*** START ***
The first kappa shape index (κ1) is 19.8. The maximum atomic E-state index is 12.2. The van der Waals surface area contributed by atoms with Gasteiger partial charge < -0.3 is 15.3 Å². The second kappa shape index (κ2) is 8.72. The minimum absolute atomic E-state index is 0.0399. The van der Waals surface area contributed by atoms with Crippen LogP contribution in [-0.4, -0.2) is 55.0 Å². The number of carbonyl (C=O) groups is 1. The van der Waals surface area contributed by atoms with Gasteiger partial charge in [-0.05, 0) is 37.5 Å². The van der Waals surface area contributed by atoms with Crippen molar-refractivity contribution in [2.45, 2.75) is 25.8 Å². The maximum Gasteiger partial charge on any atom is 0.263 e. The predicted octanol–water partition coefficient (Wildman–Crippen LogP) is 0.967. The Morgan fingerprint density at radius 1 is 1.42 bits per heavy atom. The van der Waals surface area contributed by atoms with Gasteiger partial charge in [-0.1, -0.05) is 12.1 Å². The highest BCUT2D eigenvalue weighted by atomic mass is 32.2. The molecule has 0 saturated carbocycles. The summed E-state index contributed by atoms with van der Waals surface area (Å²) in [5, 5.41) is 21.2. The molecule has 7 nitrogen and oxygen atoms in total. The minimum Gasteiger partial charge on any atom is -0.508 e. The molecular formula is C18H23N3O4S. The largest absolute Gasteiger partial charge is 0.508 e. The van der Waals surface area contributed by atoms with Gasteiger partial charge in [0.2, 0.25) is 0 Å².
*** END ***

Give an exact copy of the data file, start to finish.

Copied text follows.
The first kappa shape index (κ1) is 19.8. The maximum atomic E-state index is 12.2. The van der Waals surface area contributed by atoms with Gasteiger partial charge < -0.3 is 15.3 Å². The second kappa shape index (κ2) is 8.72. The minimum absolute atomic E-state index is 0.0399. The van der Waals surface area contributed by atoms with Crippen LogP contribution in [-0.4, -0.2) is 55.0 Å². The number of carbonyl (C=O) groups is 1. The van der Waals surface area contributed by atoms with Gasteiger partial charge in [-0.05, 0) is 37.5 Å². The van der Waals surface area contributed by atoms with Crippen molar-refractivity contribution in [2.45, 2.75) is 25.8 Å². The maximum Gasteiger partial charge on any atom is 0.263 e. The predicted octanol–water partition coefficient (Wildman–Crippen LogP) is 0.967. The Morgan fingerprint density at radius 1 is 1.42 bits per heavy atom. The van der Waals surface area contributed by atoms with Gasteiger partial charge in [-0.1, -0.05) is 12.1 Å². The highest BCUT2D eigenvalue weighted by atomic mass is 32.2. The molecule has 0 saturated carbocycles. The summed E-state index contributed by atoms with van der Waals surface area (Å²) in [5, 5.41) is 21.2. The molecule has 7 nitrogen and oxygen atoms in total. The minimum Gasteiger partial charge on any atom is -0.508 e. The molecular formula is C18H23N3O4S. The largest absolute Gasteiger partial charge is 0.508 e. The van der Waals surface area contributed by atoms with Gasteiger partial charge in [0.2, 0.25) is 0 Å².